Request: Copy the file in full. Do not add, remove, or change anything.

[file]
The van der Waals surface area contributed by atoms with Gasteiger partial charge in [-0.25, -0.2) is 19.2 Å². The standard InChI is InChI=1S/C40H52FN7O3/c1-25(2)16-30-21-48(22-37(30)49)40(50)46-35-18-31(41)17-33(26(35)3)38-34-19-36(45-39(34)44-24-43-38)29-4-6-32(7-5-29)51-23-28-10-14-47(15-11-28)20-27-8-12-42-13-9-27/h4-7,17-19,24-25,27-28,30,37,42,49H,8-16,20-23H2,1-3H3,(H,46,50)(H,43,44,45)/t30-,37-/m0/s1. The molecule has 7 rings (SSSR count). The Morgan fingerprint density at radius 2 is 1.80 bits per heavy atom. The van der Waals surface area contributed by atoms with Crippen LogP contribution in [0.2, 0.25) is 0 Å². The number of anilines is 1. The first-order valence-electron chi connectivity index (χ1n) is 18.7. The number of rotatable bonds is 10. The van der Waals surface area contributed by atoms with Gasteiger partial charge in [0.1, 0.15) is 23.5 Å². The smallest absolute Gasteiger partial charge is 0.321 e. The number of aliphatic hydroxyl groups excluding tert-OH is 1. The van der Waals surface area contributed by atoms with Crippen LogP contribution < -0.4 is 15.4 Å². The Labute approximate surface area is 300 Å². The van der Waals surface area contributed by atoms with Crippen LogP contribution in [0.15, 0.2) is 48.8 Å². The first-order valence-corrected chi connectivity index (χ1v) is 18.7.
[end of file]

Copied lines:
The van der Waals surface area contributed by atoms with Gasteiger partial charge in [-0.25, -0.2) is 19.2 Å². The standard InChI is InChI=1S/C40H52FN7O3/c1-25(2)16-30-21-48(22-37(30)49)40(50)46-35-18-31(41)17-33(26(35)3)38-34-19-36(45-39(34)44-24-43-38)29-4-6-32(7-5-29)51-23-28-10-14-47(15-11-28)20-27-8-12-42-13-9-27/h4-7,17-19,24-25,27-28,30,37,42,49H,8-16,20-23H2,1-3H3,(H,46,50)(H,43,44,45)/t30-,37-/m0/s1. The molecule has 7 rings (SSSR count). The Morgan fingerprint density at radius 2 is 1.80 bits per heavy atom. The van der Waals surface area contributed by atoms with Crippen LogP contribution in [0.2, 0.25) is 0 Å². The number of anilines is 1. The first-order valence-electron chi connectivity index (χ1n) is 18.7. The number of rotatable bonds is 10. The van der Waals surface area contributed by atoms with Gasteiger partial charge in [0.1, 0.15) is 23.5 Å². The smallest absolute Gasteiger partial charge is 0.321 e. The number of aliphatic hydroxyl groups excluding tert-OH is 1. The van der Waals surface area contributed by atoms with Crippen LogP contribution < -0.4 is 15.4 Å². The Labute approximate surface area is 300 Å². The van der Waals surface area contributed by atoms with Crippen LogP contribution in [0.15, 0.2) is 48.8 Å². The first-order valence-corrected chi connectivity index (χ1v) is 18.7.